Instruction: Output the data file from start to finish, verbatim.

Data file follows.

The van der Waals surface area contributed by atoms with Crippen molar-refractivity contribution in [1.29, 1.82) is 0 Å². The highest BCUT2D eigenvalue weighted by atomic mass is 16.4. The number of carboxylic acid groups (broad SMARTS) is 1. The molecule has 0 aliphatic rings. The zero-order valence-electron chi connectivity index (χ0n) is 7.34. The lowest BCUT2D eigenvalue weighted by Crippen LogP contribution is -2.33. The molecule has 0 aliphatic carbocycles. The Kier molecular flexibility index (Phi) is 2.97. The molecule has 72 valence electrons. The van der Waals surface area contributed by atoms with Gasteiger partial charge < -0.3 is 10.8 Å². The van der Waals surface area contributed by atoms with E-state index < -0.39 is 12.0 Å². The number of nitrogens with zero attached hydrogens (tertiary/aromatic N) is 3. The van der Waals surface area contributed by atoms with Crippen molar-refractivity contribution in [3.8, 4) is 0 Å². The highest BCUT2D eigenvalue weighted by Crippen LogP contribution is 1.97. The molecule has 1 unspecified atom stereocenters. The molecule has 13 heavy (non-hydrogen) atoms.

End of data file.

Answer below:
The van der Waals surface area contributed by atoms with Crippen molar-refractivity contribution in [1.29, 1.82) is 0 Å². The highest BCUT2D eigenvalue weighted by atomic mass is 16.4. The number of carboxylic acid groups (broad SMARTS) is 1. The molecule has 0 aliphatic rings. The zero-order valence-electron chi connectivity index (χ0n) is 7.34. The lowest BCUT2D eigenvalue weighted by Crippen LogP contribution is -2.33. The molecule has 0 aliphatic carbocycles. The Kier molecular flexibility index (Phi) is 2.97. The molecule has 72 valence electrons. The van der Waals surface area contributed by atoms with Gasteiger partial charge < -0.3 is 10.8 Å². The van der Waals surface area contributed by atoms with E-state index < -0.39 is 12.0 Å². The number of nitrogens with zero attached hydrogens (tertiary/aromatic N) is 3. The van der Waals surface area contributed by atoms with Crippen molar-refractivity contribution in [3.8, 4) is 0 Å². The highest BCUT2D eigenvalue weighted by Crippen LogP contribution is 1.97. The molecule has 1 unspecified atom stereocenters. The molecule has 13 heavy (non-hydrogen) atoms.